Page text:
imageIn geography and tech, it’s a long way from Seattle-based Amazon.com to the horse country of Kentucky. But Jeff Bezos should beware anyway. Some members of the horsey set just might fly or ride out to Washington state to bean him with an iron shoe—well, almost.

Enraged by Amazon’s print-on-demand grab, the Long Riders’ Guild Press hasn’t just written the U.S. Justice Department. It’s also complained to Kentucky Gov. Steve Beshear, whose oh-so-green turf includes prime horse country. Guess where Amazon has a fulfillment center? Lexington, aka image"Horse Capital of the World"! Beshear should think beyond the Amazon jobs issue—don’t horses count more in Kentucky than West Coast e-tailers, for example?—and encourage Bezos to rein in his POD people’s excesses. Meanwhile Justice tells the Press that it’s "reviewing your complaint" and considering "any potential antitrust concerns or violations regarding Amazon and Print-on-Demand." For more on the anti-trust angle, see PDF of the anti-trust complaint that BookLocker has filed against Amazon’s so-far-unbridled monopolistic practices in POD.

imageOf horse travel and e-books: What an obvious pairing. The Press, the very kind of specialized publisher threatened by Amazon’s POD pushiness, focuses on books by and about long-distance horse travelers, including classics such as Isabella Bird‘s Among the Tibetans (LRG edition hereManybooks.net e-book here). Even short-distance equestrians, however, might enjoy e-books’ readability on PDAs, cell phones and other portable devices, Kindles along them—ugh, if Amazon shapes up. What’s more, with e-books allowing shared annotations, as many envision for the ePub standard, equestrians could swap thoughts not just about the books but actual personal experiences. Too bad Amazon released the Kindle without letting it natively render ePub.

image More about Long Riders’ Guild: Here and here.  The company’s letter to Justice’s Thomas O. Barnett, an assistant attorney general for anti-trust, describes the firm as "the world’s premier source of equestrian exploration wisdom." Also see information on the founders, Basha and CuChullaine O’Reilly, both as horse-crazed as you would expect. I don’t know if they are Kentucky based (though a whois for their equestrianexplorer.com shows the registrant as the Houston Inn in the Kentucky city of Glasgow). But I suspect that more than a few of their fans are. In the photo that’s CuChullaine touring the Pyramids at Giza. He and his wife are "planning the first non-stop, around-the-world equestrian expedition." Via E, they could carry around thousands of books for overnight stops without stuffing or busting the saddle bag.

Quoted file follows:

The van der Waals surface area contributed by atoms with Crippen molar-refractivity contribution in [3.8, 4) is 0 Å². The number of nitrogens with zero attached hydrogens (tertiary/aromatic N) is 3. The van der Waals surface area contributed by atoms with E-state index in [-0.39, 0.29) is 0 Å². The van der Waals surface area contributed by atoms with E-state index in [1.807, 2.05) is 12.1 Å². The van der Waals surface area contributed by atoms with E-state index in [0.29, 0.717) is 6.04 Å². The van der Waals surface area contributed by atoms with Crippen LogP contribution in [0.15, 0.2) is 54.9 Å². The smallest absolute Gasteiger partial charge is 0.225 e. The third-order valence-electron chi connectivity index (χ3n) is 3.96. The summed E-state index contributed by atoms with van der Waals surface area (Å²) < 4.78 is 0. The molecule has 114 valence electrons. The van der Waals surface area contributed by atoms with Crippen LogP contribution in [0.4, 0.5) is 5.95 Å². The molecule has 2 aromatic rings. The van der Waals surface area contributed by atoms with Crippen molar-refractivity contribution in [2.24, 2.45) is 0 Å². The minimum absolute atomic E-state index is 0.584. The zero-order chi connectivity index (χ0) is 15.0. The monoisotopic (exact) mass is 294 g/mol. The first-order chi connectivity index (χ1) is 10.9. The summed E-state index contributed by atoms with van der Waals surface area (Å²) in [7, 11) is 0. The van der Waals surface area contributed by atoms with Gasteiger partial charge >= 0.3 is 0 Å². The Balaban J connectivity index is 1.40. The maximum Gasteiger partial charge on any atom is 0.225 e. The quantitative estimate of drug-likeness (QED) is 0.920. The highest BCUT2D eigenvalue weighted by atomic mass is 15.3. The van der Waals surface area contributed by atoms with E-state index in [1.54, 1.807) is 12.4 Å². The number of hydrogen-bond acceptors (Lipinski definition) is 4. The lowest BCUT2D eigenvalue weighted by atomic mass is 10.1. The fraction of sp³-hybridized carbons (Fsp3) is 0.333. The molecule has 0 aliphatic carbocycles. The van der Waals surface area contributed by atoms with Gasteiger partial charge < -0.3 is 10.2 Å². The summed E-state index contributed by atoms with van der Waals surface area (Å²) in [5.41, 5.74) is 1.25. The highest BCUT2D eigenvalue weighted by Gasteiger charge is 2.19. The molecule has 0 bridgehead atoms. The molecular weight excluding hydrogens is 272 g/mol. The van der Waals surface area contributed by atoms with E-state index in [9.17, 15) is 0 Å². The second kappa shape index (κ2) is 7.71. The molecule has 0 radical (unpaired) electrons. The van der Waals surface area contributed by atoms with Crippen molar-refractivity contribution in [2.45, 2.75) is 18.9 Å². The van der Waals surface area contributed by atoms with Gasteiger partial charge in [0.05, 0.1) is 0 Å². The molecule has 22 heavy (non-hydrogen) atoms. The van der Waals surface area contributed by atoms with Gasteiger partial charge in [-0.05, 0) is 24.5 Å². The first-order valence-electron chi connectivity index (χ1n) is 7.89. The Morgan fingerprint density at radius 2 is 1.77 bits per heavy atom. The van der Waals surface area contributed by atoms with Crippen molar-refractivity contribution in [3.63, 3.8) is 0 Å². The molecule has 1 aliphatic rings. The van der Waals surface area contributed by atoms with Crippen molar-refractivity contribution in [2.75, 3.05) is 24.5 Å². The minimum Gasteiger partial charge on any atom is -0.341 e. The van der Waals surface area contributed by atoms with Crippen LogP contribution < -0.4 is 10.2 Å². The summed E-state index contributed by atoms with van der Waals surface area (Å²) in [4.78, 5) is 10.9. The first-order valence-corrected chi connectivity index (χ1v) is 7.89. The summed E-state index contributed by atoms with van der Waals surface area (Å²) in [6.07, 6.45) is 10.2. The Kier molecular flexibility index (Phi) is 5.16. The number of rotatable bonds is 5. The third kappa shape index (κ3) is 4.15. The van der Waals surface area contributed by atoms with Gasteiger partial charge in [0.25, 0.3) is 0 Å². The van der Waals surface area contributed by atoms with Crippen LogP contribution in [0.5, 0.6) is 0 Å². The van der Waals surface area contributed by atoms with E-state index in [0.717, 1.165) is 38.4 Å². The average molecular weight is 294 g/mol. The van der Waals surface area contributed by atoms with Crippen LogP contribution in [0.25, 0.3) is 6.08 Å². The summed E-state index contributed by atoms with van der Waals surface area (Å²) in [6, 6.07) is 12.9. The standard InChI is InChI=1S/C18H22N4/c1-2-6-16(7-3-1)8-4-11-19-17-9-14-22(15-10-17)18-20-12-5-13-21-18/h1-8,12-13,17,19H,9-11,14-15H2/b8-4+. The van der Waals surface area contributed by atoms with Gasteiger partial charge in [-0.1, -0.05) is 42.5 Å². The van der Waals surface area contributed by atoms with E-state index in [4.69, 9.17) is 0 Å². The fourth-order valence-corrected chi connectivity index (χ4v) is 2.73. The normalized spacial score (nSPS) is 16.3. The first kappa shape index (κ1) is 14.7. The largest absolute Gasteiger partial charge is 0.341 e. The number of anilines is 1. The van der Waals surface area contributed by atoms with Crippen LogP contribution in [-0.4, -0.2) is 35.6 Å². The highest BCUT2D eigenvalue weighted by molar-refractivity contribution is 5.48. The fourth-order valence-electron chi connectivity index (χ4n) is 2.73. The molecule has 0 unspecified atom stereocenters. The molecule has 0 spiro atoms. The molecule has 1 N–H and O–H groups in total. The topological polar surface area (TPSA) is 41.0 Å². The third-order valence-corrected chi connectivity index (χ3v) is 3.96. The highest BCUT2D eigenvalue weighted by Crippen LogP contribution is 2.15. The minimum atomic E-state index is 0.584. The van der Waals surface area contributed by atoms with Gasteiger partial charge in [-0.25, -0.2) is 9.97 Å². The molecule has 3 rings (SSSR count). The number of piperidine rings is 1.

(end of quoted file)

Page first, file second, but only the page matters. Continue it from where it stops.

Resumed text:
Among the fans of LRG: Prince Charles and Princess Anne, who’ve expressed appreciation for the guild’s efforts to keep old equestrian classics alive.

kindlehandClose to home—our own little Amazon connection: Many people who frequent the TeleRead site are interested in the Kindle along with other electronics, as well as, yes, books; and Amazon ads seem one way to help make the TeleRead site sustainable for the long run. To Amazon’s credit, it has not told us what to write, and we’ll zap the ads in a flash if it does.

Still, we cannot help but notice a little detail. Even when we were playing the Amazon advertisements up near the top of the page, the ads were leading to zero sales despite the hundreds of thousands of people visiting us each year. Is someone trying to tell us something? Speak up!

Are your feelings about Amazon a major reason why you’re not clicking? Meanwhile we’ll be experimenting with advertisements from other sources and will welcome further suggestions from members of the TeleRead community. Thanks to those who’ve already shared ideas, especially Richard Crocker (an act all the nicer, given his PDF connections and our friendly disagreement over the format) and Colin Stahl (we’re seeing if we can try out an ad service he suggested).

(Thanks to Beth Wellington for tipping us off about LRG’s Amazon problem.)